"I took a ten-minute break to wallow in my failure then returned to the grill—but those ten minutes made all the puffy difference."
Given my rough relationship with bread-making, I had little hope that grilling pita pockets would yield the proper results. But since I'm not one to shy away from a challenge—and determined to take the upper hand in my battle with breads—I ventured forth in a quest to grill delicious pocket pitas.
I made a switch to instant yeast, taking improper proofing out of the equation for failure, and mixed it with flour, salt, oil, and water, letting it knead for 10 minutes in the KitchenAid. Then the dough went into the fridge to rise overnight. I checked on it after an hour and it was already rising. (Hurray!)
The next day, I divided the dough, let is rest while I prepared the grill, then rolled them into rather imperfect rounds one-fourth of an inch thick. Before throwing the dough on the grill, I gave each disc a few mists of water to add some moisture, hoping to create the air bubbles needed to form the pocket.
The first few pitas didn't puff, and although delicious, I was feeling a little dejected.
I took a ten-minute break to wallow in my failure then returned to the grill—but those ten minutes made all the puffy difference. Magically, the next few pitas puffed up beautifully. In that time away, the grill dropped from about medium-high to medium, which was all they needed to become perfect pita pockets.
Grilled Pocket PitasAdapted from Smitten Kitchen.
- 3 cups plus a scant 1/4 cup unbleached all-purpose flour (16 oz./454 grams)
- 2 teaspoons salt (1/2 oz./13.2 grams)
- 2 teaspoons instant yeast (6.4 grams)
- 2 tablespoons olive oil (1 oz./27 grams)
- 1 1/4 cups water, at room temperature (10.4 oz./295 grams)
In the bowl of a stand mixer, combine all the ingredients. With the paddle attachment, mix on low speed just until all the flour is moistened, about 20 seconds. Change to the dough hook, raise the speed to medium, and knead for 10 minutes. The dough should clean the bowl and be very soft and smooth and just a little sticky to the touch. Add a little flour or water if necessary. (The dough will weigh about 27.75 oz./793 grams.)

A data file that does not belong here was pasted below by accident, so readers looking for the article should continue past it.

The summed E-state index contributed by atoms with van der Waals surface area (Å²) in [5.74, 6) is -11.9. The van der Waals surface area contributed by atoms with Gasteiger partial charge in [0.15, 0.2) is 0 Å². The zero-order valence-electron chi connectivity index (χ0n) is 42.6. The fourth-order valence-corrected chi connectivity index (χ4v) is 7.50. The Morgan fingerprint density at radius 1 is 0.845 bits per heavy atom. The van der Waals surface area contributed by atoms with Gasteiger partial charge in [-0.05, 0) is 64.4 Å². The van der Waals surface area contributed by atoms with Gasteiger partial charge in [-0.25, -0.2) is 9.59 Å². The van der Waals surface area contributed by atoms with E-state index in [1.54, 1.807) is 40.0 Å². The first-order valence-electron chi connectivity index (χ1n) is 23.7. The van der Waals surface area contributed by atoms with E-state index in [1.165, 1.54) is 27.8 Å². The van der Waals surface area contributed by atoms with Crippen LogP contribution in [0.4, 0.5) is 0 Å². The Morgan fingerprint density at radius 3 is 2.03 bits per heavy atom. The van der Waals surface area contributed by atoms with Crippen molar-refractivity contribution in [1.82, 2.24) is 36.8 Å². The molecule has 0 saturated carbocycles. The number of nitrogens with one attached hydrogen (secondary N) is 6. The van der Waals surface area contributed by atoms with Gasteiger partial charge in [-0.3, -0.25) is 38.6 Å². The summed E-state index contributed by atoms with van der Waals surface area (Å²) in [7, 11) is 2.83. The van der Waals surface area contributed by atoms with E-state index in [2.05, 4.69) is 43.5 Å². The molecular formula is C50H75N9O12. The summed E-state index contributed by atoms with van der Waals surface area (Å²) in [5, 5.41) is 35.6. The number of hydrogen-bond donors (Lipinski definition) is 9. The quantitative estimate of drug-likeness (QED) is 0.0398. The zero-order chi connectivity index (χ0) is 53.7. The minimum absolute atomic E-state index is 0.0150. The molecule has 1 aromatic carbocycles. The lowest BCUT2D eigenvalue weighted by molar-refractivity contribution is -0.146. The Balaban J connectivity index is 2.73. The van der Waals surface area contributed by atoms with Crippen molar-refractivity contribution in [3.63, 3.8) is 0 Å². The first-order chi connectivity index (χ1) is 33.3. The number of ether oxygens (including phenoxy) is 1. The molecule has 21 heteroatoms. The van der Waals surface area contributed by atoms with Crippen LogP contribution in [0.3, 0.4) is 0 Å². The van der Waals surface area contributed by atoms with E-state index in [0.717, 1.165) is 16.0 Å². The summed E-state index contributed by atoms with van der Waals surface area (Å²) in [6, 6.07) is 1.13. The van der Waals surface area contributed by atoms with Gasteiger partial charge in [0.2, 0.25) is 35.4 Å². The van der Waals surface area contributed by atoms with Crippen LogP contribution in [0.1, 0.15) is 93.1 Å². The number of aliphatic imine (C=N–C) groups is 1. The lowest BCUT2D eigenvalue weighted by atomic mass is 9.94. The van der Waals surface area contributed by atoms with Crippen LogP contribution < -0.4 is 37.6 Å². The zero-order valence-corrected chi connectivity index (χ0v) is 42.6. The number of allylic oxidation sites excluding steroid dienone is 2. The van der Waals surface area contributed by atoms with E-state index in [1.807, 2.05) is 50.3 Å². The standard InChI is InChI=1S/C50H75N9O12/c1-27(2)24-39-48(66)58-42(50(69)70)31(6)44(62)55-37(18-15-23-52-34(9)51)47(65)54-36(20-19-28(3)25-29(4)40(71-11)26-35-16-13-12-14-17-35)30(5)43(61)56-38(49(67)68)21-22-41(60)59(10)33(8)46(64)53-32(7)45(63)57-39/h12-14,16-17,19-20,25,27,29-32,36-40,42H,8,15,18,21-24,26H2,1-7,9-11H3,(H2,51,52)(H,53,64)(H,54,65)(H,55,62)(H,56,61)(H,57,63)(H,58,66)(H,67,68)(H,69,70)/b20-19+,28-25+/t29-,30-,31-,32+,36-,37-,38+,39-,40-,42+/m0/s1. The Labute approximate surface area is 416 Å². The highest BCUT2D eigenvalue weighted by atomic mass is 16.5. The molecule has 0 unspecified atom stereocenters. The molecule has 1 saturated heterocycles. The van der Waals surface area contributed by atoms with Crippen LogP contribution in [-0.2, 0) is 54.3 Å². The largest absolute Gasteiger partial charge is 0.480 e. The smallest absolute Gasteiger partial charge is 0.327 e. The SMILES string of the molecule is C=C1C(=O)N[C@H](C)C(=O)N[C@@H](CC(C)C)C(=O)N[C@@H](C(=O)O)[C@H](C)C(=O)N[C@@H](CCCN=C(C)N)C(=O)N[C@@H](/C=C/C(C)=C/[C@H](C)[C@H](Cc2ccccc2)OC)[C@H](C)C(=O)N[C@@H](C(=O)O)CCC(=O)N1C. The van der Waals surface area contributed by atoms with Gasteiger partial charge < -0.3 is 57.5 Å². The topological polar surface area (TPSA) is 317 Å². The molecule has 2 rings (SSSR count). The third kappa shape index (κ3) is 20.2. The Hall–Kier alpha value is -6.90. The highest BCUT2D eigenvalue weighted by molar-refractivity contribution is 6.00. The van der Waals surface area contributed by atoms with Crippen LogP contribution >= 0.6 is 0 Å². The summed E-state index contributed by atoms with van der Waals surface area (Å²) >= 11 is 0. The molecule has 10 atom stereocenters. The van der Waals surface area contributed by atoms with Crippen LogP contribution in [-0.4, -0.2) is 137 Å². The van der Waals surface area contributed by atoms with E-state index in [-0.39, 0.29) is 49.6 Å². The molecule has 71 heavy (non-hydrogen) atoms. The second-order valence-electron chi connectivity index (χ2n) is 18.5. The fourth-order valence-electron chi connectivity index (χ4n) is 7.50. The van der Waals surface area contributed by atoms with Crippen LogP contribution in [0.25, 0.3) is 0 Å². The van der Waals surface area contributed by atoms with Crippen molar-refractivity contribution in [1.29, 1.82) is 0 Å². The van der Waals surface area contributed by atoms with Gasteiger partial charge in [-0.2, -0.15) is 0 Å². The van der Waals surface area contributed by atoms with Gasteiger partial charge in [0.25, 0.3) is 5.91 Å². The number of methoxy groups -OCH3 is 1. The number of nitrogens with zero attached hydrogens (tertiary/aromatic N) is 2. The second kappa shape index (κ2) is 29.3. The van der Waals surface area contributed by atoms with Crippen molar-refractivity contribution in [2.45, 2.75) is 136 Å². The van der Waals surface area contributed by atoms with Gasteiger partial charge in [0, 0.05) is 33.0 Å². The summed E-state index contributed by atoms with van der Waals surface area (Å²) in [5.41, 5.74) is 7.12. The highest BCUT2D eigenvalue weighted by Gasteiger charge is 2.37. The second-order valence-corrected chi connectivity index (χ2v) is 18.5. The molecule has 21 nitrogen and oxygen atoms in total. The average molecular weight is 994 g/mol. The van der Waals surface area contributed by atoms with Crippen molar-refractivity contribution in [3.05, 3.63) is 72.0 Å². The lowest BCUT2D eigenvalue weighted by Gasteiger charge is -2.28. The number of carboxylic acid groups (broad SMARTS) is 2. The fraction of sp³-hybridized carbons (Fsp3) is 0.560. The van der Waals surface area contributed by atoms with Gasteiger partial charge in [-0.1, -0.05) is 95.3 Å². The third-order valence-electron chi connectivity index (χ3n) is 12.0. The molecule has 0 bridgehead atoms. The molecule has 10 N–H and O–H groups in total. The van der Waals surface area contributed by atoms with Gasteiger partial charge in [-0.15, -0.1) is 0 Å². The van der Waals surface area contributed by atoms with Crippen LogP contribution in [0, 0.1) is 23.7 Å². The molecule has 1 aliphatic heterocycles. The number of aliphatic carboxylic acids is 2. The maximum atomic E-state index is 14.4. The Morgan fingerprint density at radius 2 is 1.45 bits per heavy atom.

Using an oiled spatula or dough scraper, scrape the dough into a 2-quart or larger dough-rising container or bowl, lightly greased with cooking spray or oil. Press the dough down and lightly spray or oil the top of it. Cover the container with a lid or plastic wrap. With a piece of tape, mark the side of the container at approximately where double the height of the dough would be. Refrigerate the dough overnight (or up to 3 days), checking every hour for the first 4 hours and pressing it down if it starts to rise.
Light one chimney full of charcoal. While the charcoal is lighting, cut the dough into 8 or 12 pieces. Work with one piece at a time, keeping the rest covered with a damp cloth. On a lightly floured counter, with lightly floured hands, shape each piece into a ball and then flatten it into a disk. Cover the dough with oiled plastic and allow it to rest for 20 minutes at room temperature.
When all the charcoal is lit and covered with gray ash, pour out and spread coals evenly over the charcoal grate. Clean and oil the cooking grate. Let the charcoal sit until it drops in temperature to medium heat. While waiting, roll each disk into a circle a little under 1/4 inch thick. Allow them to rest, uncovered, for 10 minutes before grilling.
Right before placing the dough on the grill, give each disc a few mists of water from a spray bottle on both sides. Place the dough on the grill and cook until it starts to bubble, about 1 minute. Flip the dough and cook until it puffs and is cooked through, but not browned, about 2 minutes more. Remove from the grill and let cool. Reheat quickly on the grill before serving.